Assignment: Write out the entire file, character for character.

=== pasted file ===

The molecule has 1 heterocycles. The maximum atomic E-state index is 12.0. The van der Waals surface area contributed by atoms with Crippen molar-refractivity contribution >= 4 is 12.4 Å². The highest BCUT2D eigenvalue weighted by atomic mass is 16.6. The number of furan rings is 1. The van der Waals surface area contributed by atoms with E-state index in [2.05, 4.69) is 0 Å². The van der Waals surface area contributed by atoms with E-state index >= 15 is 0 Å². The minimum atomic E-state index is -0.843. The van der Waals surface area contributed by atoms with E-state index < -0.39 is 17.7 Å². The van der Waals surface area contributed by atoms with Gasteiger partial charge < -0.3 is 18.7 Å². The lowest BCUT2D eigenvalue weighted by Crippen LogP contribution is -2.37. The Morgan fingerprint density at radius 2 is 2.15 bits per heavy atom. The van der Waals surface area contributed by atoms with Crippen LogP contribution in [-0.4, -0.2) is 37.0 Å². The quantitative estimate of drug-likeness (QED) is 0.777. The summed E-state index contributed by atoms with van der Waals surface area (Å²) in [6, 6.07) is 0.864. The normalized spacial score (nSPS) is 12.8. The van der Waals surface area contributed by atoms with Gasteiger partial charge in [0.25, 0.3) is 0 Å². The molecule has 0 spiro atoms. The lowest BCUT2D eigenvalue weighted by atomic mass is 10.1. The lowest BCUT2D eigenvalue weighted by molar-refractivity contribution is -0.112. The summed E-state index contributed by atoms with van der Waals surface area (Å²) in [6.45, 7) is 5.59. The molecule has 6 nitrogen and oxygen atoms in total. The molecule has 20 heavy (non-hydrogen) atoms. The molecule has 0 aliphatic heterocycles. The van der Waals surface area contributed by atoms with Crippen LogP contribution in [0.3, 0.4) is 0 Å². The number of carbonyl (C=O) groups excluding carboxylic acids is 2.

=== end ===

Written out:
The molecule has 1 heterocycles. The maximum atomic E-state index is 12.0. The van der Waals surface area contributed by atoms with Crippen molar-refractivity contribution >= 4 is 12.4 Å². The highest BCUT2D eigenvalue weighted by atomic mass is 16.6. The number of furan rings is 1. The van der Waals surface area contributed by atoms with E-state index in [2.05, 4.69) is 0 Å². The van der Waals surface area contributed by atoms with E-state index >= 15 is 0 Å². The minimum atomic E-state index is -0.843. The van der Waals surface area contributed by atoms with E-state index < -0.39 is 17.7 Å². The van der Waals surface area contributed by atoms with Gasteiger partial charge < -0.3 is 18.7 Å². The lowest BCUT2D eigenvalue weighted by Crippen LogP contribution is -2.37. The Morgan fingerprint density at radius 2 is 2.15 bits per heavy atom. The van der Waals surface area contributed by atoms with Crippen LogP contribution in [-0.4, -0.2) is 37.0 Å². The quantitative estimate of drug-likeness (QED) is 0.777. The summed E-state index contributed by atoms with van der Waals surface area (Å²) in [6, 6.07) is 0.864. The normalized spacial score (nSPS) is 12.8. The van der Waals surface area contributed by atoms with Gasteiger partial charge in [0.25, 0.3) is 0 Å². The molecule has 0 spiro atoms. The lowest BCUT2D eigenvalue weighted by atomic mass is 10.1. The lowest BCUT2D eigenvalue weighted by molar-refractivity contribution is -0.112. The summed E-state index contributed by atoms with van der Waals surface area (Å²) in [6.45, 7) is 5.59. The molecule has 6 nitrogen and oxygen atoms in total. The molecule has 20 heavy (non-hydrogen) atoms. The molecule has 0 aliphatic heterocycles. The van der Waals surface area contributed by atoms with Crippen LogP contribution in [0.3, 0.4) is 0 Å². The number of carbonyl (C=O) groups excluding carboxylic acids is 2.